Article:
The toxemia, or poisonings, of pregnancy, which cause damage to the liver and kidneys and may result in high blood pressure, vomiting, convulsions, and death, can be recognized in their incipience and usually can be successfully combated by the program of prenatal care which has been outlined.
The Chicago Maternity Center reports a maternal mortality of less than one-fourth the rate for the country as a whole, and its clients are among Chicago’s poorest mothers. In Cattaraugus County, New York, mothers receiving prenatal care have a death rate of 12 per 10,000 live births as compared to 38 for the nation as a whole.
Place of Delivery
An increasing number of mothers are going to hospitals for delivery of their babies. Obviously there are definite advantages in the better facilities of the hospital delivery room, particularly if some unforeseen abnormalities or accidents should occur. On the other hand, hospital care increases the expense and unfortunately, in many hospitals, the danger of infection during delivery is greater than in the home. Instructions in regard to proper preparation for delivery in the home may be obtained from private physicians, public health nurses, or state and local health departments.
Professional Care During Delivery
The US Children’s Bureau, as a result of a study of maternal mortality in fifteen states, reported that 83 per cent of the women were attended by physicians, 11 per cent by midwives, and 4 per cent by other non medical attendants; 2 per cent had no attendant at the delivery. Without question the most competent service at a delivery can be expected from a physician adequately trained and experienced in obstetrics. Physicians in general practice are trained also to conduct normal and certain of the less seriously abnormal deliveries.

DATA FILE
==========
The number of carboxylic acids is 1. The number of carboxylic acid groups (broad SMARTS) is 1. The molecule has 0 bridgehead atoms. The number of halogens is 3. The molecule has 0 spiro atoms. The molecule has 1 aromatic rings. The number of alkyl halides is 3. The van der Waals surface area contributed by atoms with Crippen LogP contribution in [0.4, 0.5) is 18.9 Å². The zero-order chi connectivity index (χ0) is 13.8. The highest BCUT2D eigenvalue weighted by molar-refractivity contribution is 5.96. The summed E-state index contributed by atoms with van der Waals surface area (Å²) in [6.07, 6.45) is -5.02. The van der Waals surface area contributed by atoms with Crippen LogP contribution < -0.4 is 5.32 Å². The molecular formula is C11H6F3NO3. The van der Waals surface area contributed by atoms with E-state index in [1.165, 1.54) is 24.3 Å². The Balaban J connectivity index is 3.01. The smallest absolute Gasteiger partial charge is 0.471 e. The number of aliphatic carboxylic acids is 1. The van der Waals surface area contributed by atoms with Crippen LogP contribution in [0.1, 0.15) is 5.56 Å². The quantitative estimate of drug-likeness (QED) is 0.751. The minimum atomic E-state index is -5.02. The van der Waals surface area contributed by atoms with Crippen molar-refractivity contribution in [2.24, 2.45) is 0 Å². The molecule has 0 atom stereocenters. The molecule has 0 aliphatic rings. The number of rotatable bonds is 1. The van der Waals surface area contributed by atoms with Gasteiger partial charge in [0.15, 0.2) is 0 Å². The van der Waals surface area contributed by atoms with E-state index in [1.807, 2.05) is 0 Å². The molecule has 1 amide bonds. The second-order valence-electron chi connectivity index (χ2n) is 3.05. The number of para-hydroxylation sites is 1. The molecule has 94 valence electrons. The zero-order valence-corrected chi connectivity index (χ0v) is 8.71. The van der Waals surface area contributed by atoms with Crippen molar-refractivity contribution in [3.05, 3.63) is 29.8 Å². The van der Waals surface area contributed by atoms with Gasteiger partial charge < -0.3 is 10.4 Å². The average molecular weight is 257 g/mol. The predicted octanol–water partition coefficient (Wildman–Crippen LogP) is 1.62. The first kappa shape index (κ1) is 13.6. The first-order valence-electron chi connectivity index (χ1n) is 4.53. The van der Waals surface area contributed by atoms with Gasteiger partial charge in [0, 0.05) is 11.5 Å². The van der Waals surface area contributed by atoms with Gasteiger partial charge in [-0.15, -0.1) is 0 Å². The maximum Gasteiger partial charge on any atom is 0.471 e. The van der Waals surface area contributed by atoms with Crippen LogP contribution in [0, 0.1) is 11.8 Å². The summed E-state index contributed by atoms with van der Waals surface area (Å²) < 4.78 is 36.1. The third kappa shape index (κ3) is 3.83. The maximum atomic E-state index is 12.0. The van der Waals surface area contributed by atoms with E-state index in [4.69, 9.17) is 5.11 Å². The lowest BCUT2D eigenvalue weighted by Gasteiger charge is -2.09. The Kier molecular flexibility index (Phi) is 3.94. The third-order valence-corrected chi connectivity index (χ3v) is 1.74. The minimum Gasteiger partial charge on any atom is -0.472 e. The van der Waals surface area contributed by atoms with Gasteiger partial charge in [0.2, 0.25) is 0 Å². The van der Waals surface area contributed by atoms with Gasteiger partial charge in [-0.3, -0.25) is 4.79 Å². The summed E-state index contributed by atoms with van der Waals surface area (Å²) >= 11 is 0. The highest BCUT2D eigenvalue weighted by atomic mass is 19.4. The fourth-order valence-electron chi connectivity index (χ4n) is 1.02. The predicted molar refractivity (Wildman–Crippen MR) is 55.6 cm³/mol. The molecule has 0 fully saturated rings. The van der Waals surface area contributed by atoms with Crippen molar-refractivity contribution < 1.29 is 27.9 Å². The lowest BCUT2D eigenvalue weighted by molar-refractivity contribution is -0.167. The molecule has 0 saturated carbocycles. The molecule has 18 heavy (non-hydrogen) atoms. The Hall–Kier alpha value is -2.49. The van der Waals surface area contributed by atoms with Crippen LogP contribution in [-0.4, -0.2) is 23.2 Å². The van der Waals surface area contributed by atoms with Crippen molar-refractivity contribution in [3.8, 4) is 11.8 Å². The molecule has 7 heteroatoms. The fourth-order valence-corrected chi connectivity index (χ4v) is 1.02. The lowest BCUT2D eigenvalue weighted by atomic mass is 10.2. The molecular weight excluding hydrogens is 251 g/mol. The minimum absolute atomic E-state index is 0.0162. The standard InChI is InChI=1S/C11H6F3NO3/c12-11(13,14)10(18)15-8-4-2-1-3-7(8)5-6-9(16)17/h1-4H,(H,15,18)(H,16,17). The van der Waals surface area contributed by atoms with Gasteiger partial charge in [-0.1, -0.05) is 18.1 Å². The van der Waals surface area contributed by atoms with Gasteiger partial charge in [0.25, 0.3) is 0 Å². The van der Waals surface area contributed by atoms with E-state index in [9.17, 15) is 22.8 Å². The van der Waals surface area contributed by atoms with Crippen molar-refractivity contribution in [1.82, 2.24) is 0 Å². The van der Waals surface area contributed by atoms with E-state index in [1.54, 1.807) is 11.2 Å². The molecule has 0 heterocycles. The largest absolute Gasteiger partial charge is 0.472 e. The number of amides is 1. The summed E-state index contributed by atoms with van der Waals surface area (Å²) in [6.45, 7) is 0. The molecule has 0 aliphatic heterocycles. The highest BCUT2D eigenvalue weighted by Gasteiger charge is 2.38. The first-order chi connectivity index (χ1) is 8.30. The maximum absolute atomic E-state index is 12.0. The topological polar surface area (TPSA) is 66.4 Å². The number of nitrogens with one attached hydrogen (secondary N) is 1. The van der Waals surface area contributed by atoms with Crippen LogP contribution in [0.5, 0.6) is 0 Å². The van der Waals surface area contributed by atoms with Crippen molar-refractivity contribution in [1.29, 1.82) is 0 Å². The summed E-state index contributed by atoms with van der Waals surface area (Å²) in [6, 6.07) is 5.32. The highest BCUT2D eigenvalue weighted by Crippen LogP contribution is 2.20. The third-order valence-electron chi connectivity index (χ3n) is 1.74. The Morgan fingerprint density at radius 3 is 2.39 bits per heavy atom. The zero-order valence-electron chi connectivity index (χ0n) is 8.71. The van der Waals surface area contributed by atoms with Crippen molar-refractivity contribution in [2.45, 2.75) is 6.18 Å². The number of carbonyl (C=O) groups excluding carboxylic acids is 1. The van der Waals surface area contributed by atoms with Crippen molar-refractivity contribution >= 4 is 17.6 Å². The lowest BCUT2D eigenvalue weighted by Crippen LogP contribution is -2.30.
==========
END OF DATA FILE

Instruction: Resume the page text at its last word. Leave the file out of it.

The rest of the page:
Realizing their limitations to deal with some of the rarer and more serious complications, they are quick to call for whatever consultation is in the interest of the patient. Midwives in certain foreign countries are reasonably well trained to render obstetrical service in normal deliveries, but the vast majorities of the midwives practicing is old, careless, and dirty and have had little or no training. Exceptions to this are the trained nurse midwives who are rendering splendid service in the mountains of Kentucky and in certain other sparsely settled regions where medical service is not available
Normal and Instrumental Delivery
The vast majority of deliveries will occur spontaneously and should be permitted to do so, because instrumental delivery increases the risk of infection, of hemorrhage, and of accidents to both mother and child. In probably not more than 5 per cent of deliveries is instrumental or operative interference really necessary.
In the New York study the death rate from instrumental and operative deliveries was five times as high as that from spontaneous delivery. In this group of operative deliveries, of course, are included the seriously abnormal cases. On the other hand, this same study reports that 77 per cent of the deaths following operative delivery were judged avoidable, as compared to only 48 per cent of the deaths which followed spontaneous delivery.
Instrumental delivery is frequently a life-saving procedure for mother or child, but it is uniformly agreed by the specialists in this held that instruments are used far too often. For these physicians are themselves in part to blame, but some of the responsibility must also be laid at the door of the patients who insist upon instrumentation to shorten labor.
Cesarean section is delivery of the child through an incision in the abdominal wall and in the uterus. There are many instances in which this operation has saved the lives of both mother and child, but, like instrumentation, it is an operation attended with greatly increased risk. Many of the Cesarean operations could be avoided by proper medical care during the prenatal period.
Anesthesia for Labor